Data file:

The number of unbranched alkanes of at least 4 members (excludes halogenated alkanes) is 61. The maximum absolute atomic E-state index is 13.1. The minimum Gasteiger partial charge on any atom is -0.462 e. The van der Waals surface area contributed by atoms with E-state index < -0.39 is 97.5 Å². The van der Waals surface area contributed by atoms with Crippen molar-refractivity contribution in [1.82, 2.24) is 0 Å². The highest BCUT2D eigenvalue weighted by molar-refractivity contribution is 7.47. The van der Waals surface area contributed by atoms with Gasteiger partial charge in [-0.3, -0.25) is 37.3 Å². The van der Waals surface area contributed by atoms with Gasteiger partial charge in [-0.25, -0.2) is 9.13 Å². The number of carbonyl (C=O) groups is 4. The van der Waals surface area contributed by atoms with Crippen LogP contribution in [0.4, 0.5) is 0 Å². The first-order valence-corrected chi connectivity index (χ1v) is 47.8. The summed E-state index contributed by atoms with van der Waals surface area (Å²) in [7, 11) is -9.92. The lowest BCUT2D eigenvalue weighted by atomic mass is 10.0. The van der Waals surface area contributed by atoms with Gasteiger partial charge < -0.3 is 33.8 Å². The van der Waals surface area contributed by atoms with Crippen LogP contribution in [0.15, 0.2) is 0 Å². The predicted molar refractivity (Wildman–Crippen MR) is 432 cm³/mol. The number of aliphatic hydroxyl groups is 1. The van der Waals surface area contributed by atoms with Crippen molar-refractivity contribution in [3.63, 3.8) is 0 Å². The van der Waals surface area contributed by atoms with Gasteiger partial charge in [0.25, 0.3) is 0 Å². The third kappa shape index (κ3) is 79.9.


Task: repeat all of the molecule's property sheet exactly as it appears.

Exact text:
The number of unbranched alkanes of at least 4 members (excludes halogenated alkanes) is 61. The maximum absolute atomic E-state index is 13.1. The minimum Gasteiger partial charge on any atom is -0.462 e. The van der Waals surface area contributed by atoms with E-state index < -0.39 is 97.5 Å². The van der Waals surface area contributed by atoms with Crippen molar-refractivity contribution in [1.82, 2.24) is 0 Å². The highest BCUT2D eigenvalue weighted by molar-refractivity contribution is 7.47. The van der Waals surface area contributed by atoms with Gasteiger partial charge in [-0.3, -0.25) is 37.3 Å². The van der Waals surface area contributed by atoms with Gasteiger partial charge in [-0.25, -0.2) is 9.13 Å². The number of carbonyl (C=O) groups is 4. The van der Waals surface area contributed by atoms with Crippen LogP contribution in [0.4, 0.5) is 0 Å². The first-order valence-corrected chi connectivity index (χ1v) is 47.8. The summed E-state index contributed by atoms with van der Waals surface area (Å²) in [7, 11) is -9.92. The lowest BCUT2D eigenvalue weighted by atomic mass is 10.0. The van der Waals surface area contributed by atoms with Gasteiger partial charge < -0.3 is 33.8 Å². The van der Waals surface area contributed by atoms with Crippen LogP contribution in [0.15, 0.2) is 0 Å². The predicted molar refractivity (Wildman–Crippen MR) is 432 cm³/mol. The number of aliphatic hydroxyl groups is 1. The van der Waals surface area contributed by atoms with Crippen molar-refractivity contribution in [3.63, 3.8) is 0 Å². The van der Waals surface area contributed by atoms with Gasteiger partial charge in [0.25, 0.3) is 0 Å². The third kappa shape index (κ3) is 79.9.